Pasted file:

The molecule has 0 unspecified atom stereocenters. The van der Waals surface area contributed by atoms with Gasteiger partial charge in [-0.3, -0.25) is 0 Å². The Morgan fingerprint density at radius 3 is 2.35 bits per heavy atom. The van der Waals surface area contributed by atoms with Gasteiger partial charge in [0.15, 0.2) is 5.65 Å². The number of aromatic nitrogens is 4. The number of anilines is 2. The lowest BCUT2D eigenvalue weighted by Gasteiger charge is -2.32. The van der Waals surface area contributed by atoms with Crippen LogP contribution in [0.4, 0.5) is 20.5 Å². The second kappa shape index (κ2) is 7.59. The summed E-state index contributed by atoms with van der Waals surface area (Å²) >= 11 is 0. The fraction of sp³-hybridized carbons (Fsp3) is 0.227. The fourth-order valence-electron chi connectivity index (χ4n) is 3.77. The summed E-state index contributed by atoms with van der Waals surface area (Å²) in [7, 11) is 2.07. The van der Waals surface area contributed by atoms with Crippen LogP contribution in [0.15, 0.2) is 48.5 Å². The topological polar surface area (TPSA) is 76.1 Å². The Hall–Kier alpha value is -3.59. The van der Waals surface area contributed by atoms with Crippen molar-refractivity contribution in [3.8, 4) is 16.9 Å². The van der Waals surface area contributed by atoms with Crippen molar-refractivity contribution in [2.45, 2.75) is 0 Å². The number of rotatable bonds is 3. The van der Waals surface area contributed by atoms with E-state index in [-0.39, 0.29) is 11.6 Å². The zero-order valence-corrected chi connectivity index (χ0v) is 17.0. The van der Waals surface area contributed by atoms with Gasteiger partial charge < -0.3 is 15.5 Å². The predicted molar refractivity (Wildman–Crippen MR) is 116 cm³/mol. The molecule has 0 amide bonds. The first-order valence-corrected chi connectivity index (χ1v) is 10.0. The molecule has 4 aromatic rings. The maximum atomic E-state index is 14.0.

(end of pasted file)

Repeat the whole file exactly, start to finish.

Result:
The molecule has 0 unspecified atom stereocenters. The van der Waals surface area contributed by atoms with Gasteiger partial charge in [-0.3, -0.25) is 0 Å². The Morgan fingerprint density at radius 3 is 2.35 bits per heavy atom. The van der Waals surface area contributed by atoms with Gasteiger partial charge in [0.15, 0.2) is 5.65 Å². The number of aromatic nitrogens is 4. The number of anilines is 2. The lowest BCUT2D eigenvalue weighted by Gasteiger charge is -2.32. The van der Waals surface area contributed by atoms with Crippen LogP contribution in [0.4, 0.5) is 20.5 Å². The second kappa shape index (κ2) is 7.59. The summed E-state index contributed by atoms with van der Waals surface area (Å²) >= 11 is 0. The fraction of sp³-hybridized carbons (Fsp3) is 0.227. The fourth-order valence-electron chi connectivity index (χ4n) is 3.77. The summed E-state index contributed by atoms with van der Waals surface area (Å²) in [7, 11) is 2.07. The van der Waals surface area contributed by atoms with Crippen LogP contribution in [0.15, 0.2) is 48.5 Å². The topological polar surface area (TPSA) is 76.1 Å². The Hall–Kier alpha value is -3.59. The van der Waals surface area contributed by atoms with Crippen molar-refractivity contribution in [3.8, 4) is 16.9 Å². The van der Waals surface area contributed by atoms with Crippen molar-refractivity contribution in [2.45, 2.75) is 0 Å². The number of rotatable bonds is 3. The van der Waals surface area contributed by atoms with E-state index in [-0.39, 0.29) is 11.6 Å². The zero-order valence-corrected chi connectivity index (χ0v) is 17.0. The van der Waals surface area contributed by atoms with Gasteiger partial charge < -0.3 is 15.5 Å². The predicted molar refractivity (Wildman–Crippen MR) is 116 cm³/mol. The molecule has 0 amide bonds. The first-order valence-corrected chi connectivity index (χ1v) is 10.0. The molecule has 4 aromatic rings. The maximum atomic E-state index is 14.0.